It still looks like the old car but this time the curves are more pronounced. It is at last a good looking motor. First reports say that it drives better than any of its predecessors. This may be because the engine has moved from right at the very back and crept inboard a bit to ensure the handling is top notch. Purists have decried the new electric steering as being without feel but, in truth, you’d have to be a serious grouch to really notice any difference and, in any event, if you’ve never previously owned a 911 then it won’t matter anyway. There’s even some concession to green politics with ‘stop-start’ and lower emissions.

Then there’s a third option – the Jaguar XKR. Like the Vantage, this sports car has a V8 engine, great looks and awesome performance. It is very refined on the road but has a small boot and rather poor rear visibility – but these are minor issues for what is a great car with an historic name.

These three cars all offer something special. They are all in the same ball park on price (around 80k or so!), have similar performance and beautiful design so the choice is down to individual preference and a fat wallet. The important thing is that they all make a great noise – the bark of the V8s and the howl of the flat six in the Porsche – and if this isn’t music to your ears then you can’t be a true petrol head and therefore wouldn’t be allowed one anyway.

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How Sportscar And Endurance Racing Could Take F1’s Crown

Sportscar and endurance racing has always been a brilliant breeding ground for road car technology. The cauldron of battle that is round the clock racing breeds performance with the necessity of reliability.

Disc brakes, double-clutch gearboxes, variable turbine turbo geometry, carbon-fibre brake discs and direct injection petrol engines are but a few inventions pioneered through endurance racing.

As manufacturers look to tighten their belts and the outlay for a full calendar of racing in the F1 circus carries on rising unabated, sportscar racing for many looks appealing.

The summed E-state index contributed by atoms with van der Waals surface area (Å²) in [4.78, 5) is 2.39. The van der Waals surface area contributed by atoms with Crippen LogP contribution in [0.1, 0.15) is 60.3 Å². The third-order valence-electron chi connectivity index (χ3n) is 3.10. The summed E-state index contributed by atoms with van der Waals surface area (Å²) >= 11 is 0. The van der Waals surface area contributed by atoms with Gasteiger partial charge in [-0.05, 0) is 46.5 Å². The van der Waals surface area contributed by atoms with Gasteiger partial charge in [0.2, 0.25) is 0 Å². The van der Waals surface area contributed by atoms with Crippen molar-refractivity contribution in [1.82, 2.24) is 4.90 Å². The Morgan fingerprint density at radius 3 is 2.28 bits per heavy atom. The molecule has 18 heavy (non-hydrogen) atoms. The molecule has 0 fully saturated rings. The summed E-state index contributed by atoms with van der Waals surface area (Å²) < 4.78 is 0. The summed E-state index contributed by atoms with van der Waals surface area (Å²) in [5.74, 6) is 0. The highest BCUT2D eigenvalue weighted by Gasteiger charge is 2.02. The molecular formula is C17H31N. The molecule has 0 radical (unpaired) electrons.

With a direct link from racecar to road car there’s real benefit for the manufacturer, too. And then there’s the fans, the all important fans.

Without fans there’d be no motorsport, so with ticket prices for a Grand Prix almost prohibitively expensive and a full week’s ticket for five days worth of action, including a full 24 hours at the twice-round-the-clock French classic in Le Mans, sportscars really could steal F1’s crown.

It could rival it for on track action too. With BMW, Lamborghini, Corvette, Aston Martin, Porsche, Ferrari, Honda, Nissan, Toyota, Audi, Peugeot, Ford and other bespoke racecar manufacturers like Oreca and Zytek confirmed for the new 2012 World Endurance Championship – set up after the settling of a feud between the ACO (the organisers of the Le Mans 24 hours) and the FIA – sonorous sounding automotive exotica lapping within tenths of a second of each other would surely draw crowds. And at a fraction of the cost.

It’s close racing that makes good viewing, not one team with the most money – thanks to backing by a certain Austrian energy drink – waltzing of into the distance unchallenged. With sportscar racing you get that.

After 24 hours of racing at the 2011 24 hours of Le Mans, less than 13 seconds separated the eventual winner and the second place car – now that’s close racing.

Formula 1 is definitely the pinnacle of on-track motorsport – no question. But big-cube V8 Corvettes rumbling by, shaking your chest cavity making it difficult to breathe, and wailing Aston Martin V12s screaming past blurring your vision they’re engine notes are that piercing, proves there is more than one way to skin the proverbial.

The new World Endurance Championship will hopefully bring with it more fans, meaning more money, meaning more manufacturers, creating a self-perpetuating cycle.


With all that high-powered metal on show, we can’t wait to see how the inaugural season pans out.